This is why saying “it’s okay” really isn’t okay.
One of my guiding goals in parenthood is to raise my children to in tune with their own emotions. That’s why I was so taken aback when a recent article pointed out a phrase I had said with good intentions is actually a subtle form of gaslighting—aka psychologically manipulating—my child.
The phrase in question? You’re okay.
This was so often my go-to form of comfort for boo-boos that the last time my toddler son was sick, he told himself “It’s okay. It’s okay.”
But, the truth is, it’s okay not to be okay. And, as parents, we need to validate our children when they really feel sad, hurt, upset or whatever other uncomfortable emotions are natural to the human experience.
“All of us want to be heard, seen and understood, and this includes children,” says Atlanta-based child therapist Sara Anderson.
Even seemingly innocuous phrases such as “let’s move on” or “you’re going to get over this” send our children the message they are wrong to feel they way they do. In essence, this is a form of gaslighting, which is defined by the Oxford English Dictionary as, “Manipulating someone by psychological means into doubting their own sanity.”
In the most common sense of gaslighting, it is done maliciously in abusive relationships. Although my intentions couldn’t have been farther from malicious, Anderson says it can still have unintended consequences: Children may begin to “cover” or hide their emotions at the expense of important life skills, such as the ability to resolve conflicts or communicate appropriately.
Start by getting comfortable with uncomfortable feelings
Justin Lioi, LCSW, says some parents go so far as banning negative emotion words like “angry” in an attempt to help their children cheer up.
“Underneath this is the parent's discomfort with their child being upset,” Lioi tells Motherly. “Both because they don't want their child to have these really upsetting emotions and they are uncomfortable with the emotion itself—especially if they're the ones who are bringing up the emotion.”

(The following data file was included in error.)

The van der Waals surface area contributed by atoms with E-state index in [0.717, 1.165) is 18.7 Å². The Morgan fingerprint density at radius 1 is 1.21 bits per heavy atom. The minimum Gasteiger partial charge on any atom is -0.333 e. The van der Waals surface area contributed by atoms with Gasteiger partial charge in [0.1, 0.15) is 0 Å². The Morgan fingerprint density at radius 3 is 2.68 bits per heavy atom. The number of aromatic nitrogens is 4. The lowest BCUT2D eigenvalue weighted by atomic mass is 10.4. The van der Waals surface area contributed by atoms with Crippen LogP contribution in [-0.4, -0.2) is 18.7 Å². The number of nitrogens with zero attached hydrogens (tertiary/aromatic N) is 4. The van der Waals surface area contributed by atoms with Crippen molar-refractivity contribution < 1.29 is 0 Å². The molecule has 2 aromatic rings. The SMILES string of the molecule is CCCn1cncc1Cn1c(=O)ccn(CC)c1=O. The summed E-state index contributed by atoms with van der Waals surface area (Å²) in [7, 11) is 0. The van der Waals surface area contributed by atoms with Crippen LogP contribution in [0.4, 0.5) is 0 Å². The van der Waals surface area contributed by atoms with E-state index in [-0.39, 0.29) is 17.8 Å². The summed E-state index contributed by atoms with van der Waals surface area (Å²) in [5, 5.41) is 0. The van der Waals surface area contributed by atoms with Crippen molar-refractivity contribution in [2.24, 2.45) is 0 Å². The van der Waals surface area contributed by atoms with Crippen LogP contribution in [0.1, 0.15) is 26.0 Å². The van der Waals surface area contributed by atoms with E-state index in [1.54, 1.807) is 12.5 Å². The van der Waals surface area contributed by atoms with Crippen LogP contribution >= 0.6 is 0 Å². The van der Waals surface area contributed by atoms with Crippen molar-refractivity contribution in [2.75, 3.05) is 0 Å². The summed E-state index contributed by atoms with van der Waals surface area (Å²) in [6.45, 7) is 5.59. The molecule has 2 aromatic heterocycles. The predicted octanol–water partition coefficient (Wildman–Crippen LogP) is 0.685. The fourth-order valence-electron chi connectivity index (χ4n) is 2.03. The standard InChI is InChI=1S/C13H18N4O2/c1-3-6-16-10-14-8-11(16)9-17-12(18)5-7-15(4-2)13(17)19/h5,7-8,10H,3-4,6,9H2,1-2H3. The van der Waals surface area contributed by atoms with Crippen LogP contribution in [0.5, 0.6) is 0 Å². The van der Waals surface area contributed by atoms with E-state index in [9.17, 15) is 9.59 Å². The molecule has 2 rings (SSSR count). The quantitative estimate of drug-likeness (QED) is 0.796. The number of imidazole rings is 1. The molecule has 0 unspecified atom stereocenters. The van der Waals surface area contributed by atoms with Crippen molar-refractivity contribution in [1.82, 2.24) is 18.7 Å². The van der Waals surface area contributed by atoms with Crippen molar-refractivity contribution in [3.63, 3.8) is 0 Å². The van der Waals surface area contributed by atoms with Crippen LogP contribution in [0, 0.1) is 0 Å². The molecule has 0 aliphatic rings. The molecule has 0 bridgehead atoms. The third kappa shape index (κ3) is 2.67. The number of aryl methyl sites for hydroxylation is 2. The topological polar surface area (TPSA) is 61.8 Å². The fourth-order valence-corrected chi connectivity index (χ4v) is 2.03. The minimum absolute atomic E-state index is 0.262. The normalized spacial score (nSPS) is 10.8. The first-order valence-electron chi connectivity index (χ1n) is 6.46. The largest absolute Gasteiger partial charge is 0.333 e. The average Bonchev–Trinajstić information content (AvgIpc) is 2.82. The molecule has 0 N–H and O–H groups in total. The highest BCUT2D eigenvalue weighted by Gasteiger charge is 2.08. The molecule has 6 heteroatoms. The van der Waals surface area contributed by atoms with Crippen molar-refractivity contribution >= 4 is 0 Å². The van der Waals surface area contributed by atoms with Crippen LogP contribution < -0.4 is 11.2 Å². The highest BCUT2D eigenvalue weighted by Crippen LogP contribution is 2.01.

Instead, Lioi says parents have to get comfortable with uncomfortable emotions. Of course, that’s hard enough in general, but especially when it’s our children who are hurting.
Just take heart in know this difficult thing on our part is hugely important for our children long after those boo-boos heal: Studies show kids who have the emotional intelligence to label and respond to hard feelings do better in school, have more positive relationships and are more empathetic.
The alternative to gaslighting is simple: just listen
Rather than rushing to tell children how they feel, Anderson says we should take a moment to listen or even anticipate their true feelings.
“For example, if a child falls and cries, the parent can say, ‘Wow, that really hurt you,’ or even, ‘Oh, that scared you,’” Anderson says. The key difference here is that you’re validating your child. She adds, “By expressing understanding, the parent is telling the child that it is okay to feel their own feelings and that the parent is there to help the child manage these big feelings and upsetting situations.”
This is especially helpful for little ones who don’t have the words to explain themselves. And, as Anderson says, the practice can be done in all types of situations—such as saying “you were unsure about meeting that person” when your child hides from a stranger.
“By reflecting these feelings to a child, a parent is building the child’s emotional literacy,” Anderson explains. “As she becomes more verbal, she’ll have this emotional language skill to begin to name her own feelings and will feel confident doing so.”
In the long run, this is much more valuable than distracting or dismissing negative feelings. As Marc Brackett, director of the Yale Center for Emotional Intelligence, says, “Labeling your emotions is key. If you can name it, you can tame it.”